• Balls come in different colors.

  • Balls bounce.

  • Balls are made of different things.

  • You can play with balls.


Ask the group what they want to know about balls.  Tell them that scientists begin their experiments by asking questions.  “What do you all think we should try to learn about balls during our exploration of balls?”


Youth might answer with questions like these:

  • What’s inside a ball?

  • Do all balls bounce?

  • Which balls bounce better than others?

  • How far can I throw different kinds of balls?

  • Which balls roll the fastest?

  • Can I make a ball?

Write their questions out on chart paper or a chalk board.  As the youth are telling you their questions, be sure to model your own curiosity by wondering aloud.  Something like…I wonder how far this beach ball will roll.


Reinforce youth asking their own questions with positive comments like, “That’s a good question, Jeremy.  Let’s write it on our chart and we’ll try to figure out the answer.”


Lastly, ask youth how some of these balls might be used.


Facilitator Checklist for Introduction to Activity:

  • Space Utilization:  I will use the space informally avoiding the lecture hall format.

  • Purposeful Activities:  This intro section gets youth on track for the learning goal.

  • Content Learning:  If age appropriate, I will accurately present content.

  • Inquiry:  In this or another section of the activity, youth carry out one or more inquiry practices.

  • Relationships:  I will make each youth feel welcome.

  • Relevance:  In this or another section, I will guide the youth in a sustained discussion of how the activity relates to their everyday lives.

  • Youth Voice:  In this or another section, I will allow youth the opportunity to make decisions about their learning experiences.

Activity Engagement

(20 MINUTES)


If it’s possible to take the class outdoors to explore the balls, that allows maximum freedom for exploration, but this activity can also be done indoors in a large space like a gym.  If you’re going outside, you can ask each child to carry a ball outside.


Once outside, encourage youth to put all of the balls on the ground in a big pile and begin exploring the balls by touching, throwing, kicking, or however they choose to examine the ball for about 10 minutes.  Ask youth to use words to describe the balls to each other as they do this open exploration of balls.


Next ask the youth to sort and categorize the balls.  If you have more than six youth in your group, you may want to divide them into small groups of 3 and instruct them to choose five balls to sort.  Let the youth determine what their ball categories are.  They might decide to sort by size, by color, by weight, by how well they bounce, or by yet another property.


Pay close attention that each child is actively involved in the sorting and classifying process and if some youth are not involved, intercede and directly ask them what they’re observing about the balls to encourage their participation in the activity.


Facilitator Checklist for Activity Engagement:

  • Space Utilization:  I will use the space informally avoiding the lecture hall format.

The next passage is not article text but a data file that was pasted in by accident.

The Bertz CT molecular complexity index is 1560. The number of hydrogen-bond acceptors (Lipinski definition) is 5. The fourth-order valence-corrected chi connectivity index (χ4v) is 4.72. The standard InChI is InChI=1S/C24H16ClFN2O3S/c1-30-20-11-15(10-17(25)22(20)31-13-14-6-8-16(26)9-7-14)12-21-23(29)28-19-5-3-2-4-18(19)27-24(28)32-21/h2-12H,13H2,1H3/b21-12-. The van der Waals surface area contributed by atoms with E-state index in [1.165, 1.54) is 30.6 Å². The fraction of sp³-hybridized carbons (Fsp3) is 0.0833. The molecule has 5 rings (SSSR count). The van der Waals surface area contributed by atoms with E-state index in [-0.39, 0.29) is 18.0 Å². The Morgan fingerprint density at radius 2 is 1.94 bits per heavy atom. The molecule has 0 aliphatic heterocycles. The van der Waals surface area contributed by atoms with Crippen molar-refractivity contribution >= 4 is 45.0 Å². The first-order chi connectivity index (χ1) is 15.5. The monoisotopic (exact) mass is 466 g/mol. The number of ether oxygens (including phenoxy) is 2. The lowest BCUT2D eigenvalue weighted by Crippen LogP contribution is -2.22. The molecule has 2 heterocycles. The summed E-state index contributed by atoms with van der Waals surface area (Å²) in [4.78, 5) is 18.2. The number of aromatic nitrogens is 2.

• Participation:  All youth will have access to the activity.

  • Purposeful Activities:  This core section helps youth to move toward the learning goal.

  • Engagement:  This activity has youth physically engaged with their hands and their minds.

  • Inquiry:  In this or another section of the activity, youth carry out one or more inquiry practices.

  • Reflection:  If appropriate, I will ask youth questions during the core activity that will help them make sense of what they are learning.

  • Relationships:  I will take steps to share my enthusiasm and create a nurturing, safe learning environment.

  • Relevance:  In this or another section, I will guide the youth in a sustained discussion of how the activity relates to their everyday lives.

  • Youth Voice:  In this or another section, I will allow youth the opportunity to make decisions about their learning experiences.

Final Reflection and Relevance

(5 MINUTES)


Ask each youth to describe to the entire group something about how they organized the balls. Be sure to prompt each child to get involved in discussing the way they have classified the balls.


Lead a discussion about how balls are used in everyday life and prompt youth to share their experiences with balls.  Be sure to allow the last 2 minutes for clean-up.


Facilitator Checklist for Activity Reflection & Relevance:

  • Space Utilization:  Again, I will use the space informally.

  • Participation:  I will prompt youth who do not have access to the activity to participate.

  • Purposeful Activities:  The closing section helps youth to reach the learning goal.

  • Content Learning:  I will help youth make connections between different ideas.  I will create opportunities for youth to ask questions/provide ideas that show a deeper level of understanding.

  • Inquiry:  In this or another section of the activity, youth carry out one or more inquiry practices.

  • Reflection.  I will provide youth with a sustained opportunity to make sense of their learning.

  • Relevance:  In this or another section, I will guide the youth in a sustained discussion of how the activity relates to their everyday lives.

  • Youth Voice:  In this or another section, I will allow youth the opportunity to make decisions about their learning experiences.

Supplemental Resources

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Download this Lesson Plan!